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American Violence (2017) Review

Cliché-driven crime drama with Denise Richards falls short.

American Violence is a 2017 drama about a psychologist interviewing a death row inmate, holding his fate in her hands as she learns about his past.

American Violence starts with what seems an obvious answer, naturally meant to skew our perceptions so the following story can unravel with more tension. What we see is an old man played with Bruce Dern-ish canterkerism by Bruce Dern. He’s sitting at his kitchen table complaining to his wife about the bland sandwich he’s being forced to eat because of what his doctor demands. That reaches an apex of sorts when quite suddenly, something rather horrific occurs.

We next meet Amanda Tyler (Denise Richards), a renowned psychologist and university lecturer interrupted in class by a man with a possibility. He wants her to look at the case of Jackson Shea (Kaiwi Lyman-Mersereau), a man on death row to see if there is reason to stay his execution. She hesitates for the plot’s sake, and then of course, relents. Not long after, she’s in a poorly-lit cage sitting across from the slickly-haired, prison jumpsuit-wearing Shea, and she has only a short time in which to dig into his past and discover if his actions are the result of his up-bringing or that of a cold-blooded killer.

Directed by Timothy Woodward Jr., American Violence has a familiar if not intriguing premise that attempts to bring light to a terrible tragedy but does so with dismal results, with poor performances, direction, and a weak script. Starting with child molestation to petty crime to the call of true love, the film throws whatever it can to elicit some interest in explaining Shea’s eventual state of incarceration, but while all might have had some compelling pull in making this worthwhile, not one aspect of it is handled right, with many inspiring laughter rather than tension.

American Violence
American Violence, 2017 © Status Media & Entertainment

That begins with Lyman-Mersereau, who we last saw in the equally troubling Lost in the Pacific. As he over-acts his way through every scene, we see him in a variety of flashbacks and it’s nearly impossible to take him seriously as he narrates and pontificates on his past. It doesn’t help that the lines he’s reading aren’t exactly Tarantino-esque. Winner’s like “the only reason you’re still alive is that I haven’t killed you yet” are so badly written and delivered that they lack potential for both classic cheese or cult-status. But he’s not alone. Richards, who spends most of the film sitting in the cell in a series of reaction shots is herself unconvincing, and is unfortunately hollow as she delivers obvious dialogue.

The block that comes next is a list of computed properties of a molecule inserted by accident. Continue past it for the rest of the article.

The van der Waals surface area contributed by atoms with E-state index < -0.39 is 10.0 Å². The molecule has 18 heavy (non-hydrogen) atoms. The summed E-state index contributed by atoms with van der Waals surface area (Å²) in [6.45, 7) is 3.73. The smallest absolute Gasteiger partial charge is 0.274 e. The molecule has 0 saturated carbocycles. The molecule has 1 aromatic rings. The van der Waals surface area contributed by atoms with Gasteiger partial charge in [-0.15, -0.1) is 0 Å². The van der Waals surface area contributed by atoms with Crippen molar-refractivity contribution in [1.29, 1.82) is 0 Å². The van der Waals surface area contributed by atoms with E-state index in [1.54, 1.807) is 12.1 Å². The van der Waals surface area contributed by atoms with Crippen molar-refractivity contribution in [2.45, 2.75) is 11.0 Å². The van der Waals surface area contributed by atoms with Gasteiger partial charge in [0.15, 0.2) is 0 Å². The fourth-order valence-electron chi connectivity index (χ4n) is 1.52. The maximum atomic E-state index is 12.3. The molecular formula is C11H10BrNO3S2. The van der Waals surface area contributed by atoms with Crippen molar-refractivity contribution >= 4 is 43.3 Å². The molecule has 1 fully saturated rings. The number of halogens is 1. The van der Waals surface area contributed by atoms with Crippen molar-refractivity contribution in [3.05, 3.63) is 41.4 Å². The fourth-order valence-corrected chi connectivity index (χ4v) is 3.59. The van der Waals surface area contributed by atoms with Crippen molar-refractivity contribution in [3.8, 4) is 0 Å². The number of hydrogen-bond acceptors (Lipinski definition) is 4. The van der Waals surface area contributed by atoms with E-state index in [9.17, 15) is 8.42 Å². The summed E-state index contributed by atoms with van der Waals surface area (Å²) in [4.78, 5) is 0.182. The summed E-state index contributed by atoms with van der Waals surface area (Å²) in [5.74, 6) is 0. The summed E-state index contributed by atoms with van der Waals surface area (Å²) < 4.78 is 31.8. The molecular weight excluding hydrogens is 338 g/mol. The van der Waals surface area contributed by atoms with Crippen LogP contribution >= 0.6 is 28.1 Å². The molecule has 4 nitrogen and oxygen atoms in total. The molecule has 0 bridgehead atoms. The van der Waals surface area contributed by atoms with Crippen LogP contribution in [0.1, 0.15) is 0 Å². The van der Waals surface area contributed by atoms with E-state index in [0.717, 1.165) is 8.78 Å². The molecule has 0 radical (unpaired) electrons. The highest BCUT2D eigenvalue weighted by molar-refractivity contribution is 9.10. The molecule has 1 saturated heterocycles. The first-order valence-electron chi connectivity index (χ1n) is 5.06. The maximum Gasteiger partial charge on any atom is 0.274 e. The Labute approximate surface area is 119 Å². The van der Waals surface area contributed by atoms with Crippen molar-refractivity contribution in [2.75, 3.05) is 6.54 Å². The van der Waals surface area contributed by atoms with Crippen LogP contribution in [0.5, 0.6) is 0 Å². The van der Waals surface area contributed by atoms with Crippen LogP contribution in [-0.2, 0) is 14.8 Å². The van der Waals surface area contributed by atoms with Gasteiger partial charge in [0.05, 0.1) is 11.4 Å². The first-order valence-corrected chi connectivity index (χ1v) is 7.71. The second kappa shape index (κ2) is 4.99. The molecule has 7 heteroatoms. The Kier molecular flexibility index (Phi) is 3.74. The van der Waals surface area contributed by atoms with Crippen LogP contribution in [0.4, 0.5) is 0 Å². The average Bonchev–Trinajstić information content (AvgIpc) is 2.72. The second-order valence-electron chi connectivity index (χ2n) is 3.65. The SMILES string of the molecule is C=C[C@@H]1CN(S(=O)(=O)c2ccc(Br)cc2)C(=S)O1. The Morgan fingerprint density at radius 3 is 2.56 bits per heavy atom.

READ MORE: Kaiwi Lyman-Mersereau stars in the airline disaster movie Lost in the Pacific

Dern, the most curiously cast of the bunch, is in the film for only a blink or two, and we wonder how he even ended up involved, but others, like recent B-movie staple Michael Paré chews up what he can in his limited scenes, and earns more laughs, most likely unintentionally.

The issue is the astonishingly lack of creativity. American Violence might well have been called American Thief as it pretty much robs whatever it can from the genre to prop up its vanilla plot. From distracted security guards to arrogant crime bosses to a torture-interrogation scene, it’s a conveyor belt of generic-brand crime drama moments that feels like we should be checking off items on a list. And it’s made even more intolerable by a score that feels more like it should be from a Nicholas Spark‘s adaptation than a thriller.

American Violence might have started right and perhaps under different circumstances could have been something smarter, but as is, remains an almost unwatchable mess that misses the chance to be either a clever black comedy or a stylish drama, instead, a dull and uninteresting experience that is lifted only by the presence of Dern.

American Violence (2017) Review

Movie description: American Violence is a 2017 drama about a psychologist interviewing a death row inmate, holding his fate in her hands.

Director(s): Timothy Woodward Jr.

Actor(s): Bruce Dern, Denise Richards, Kaiwi Lyman-Mersereau

Genre: Crime, Drama

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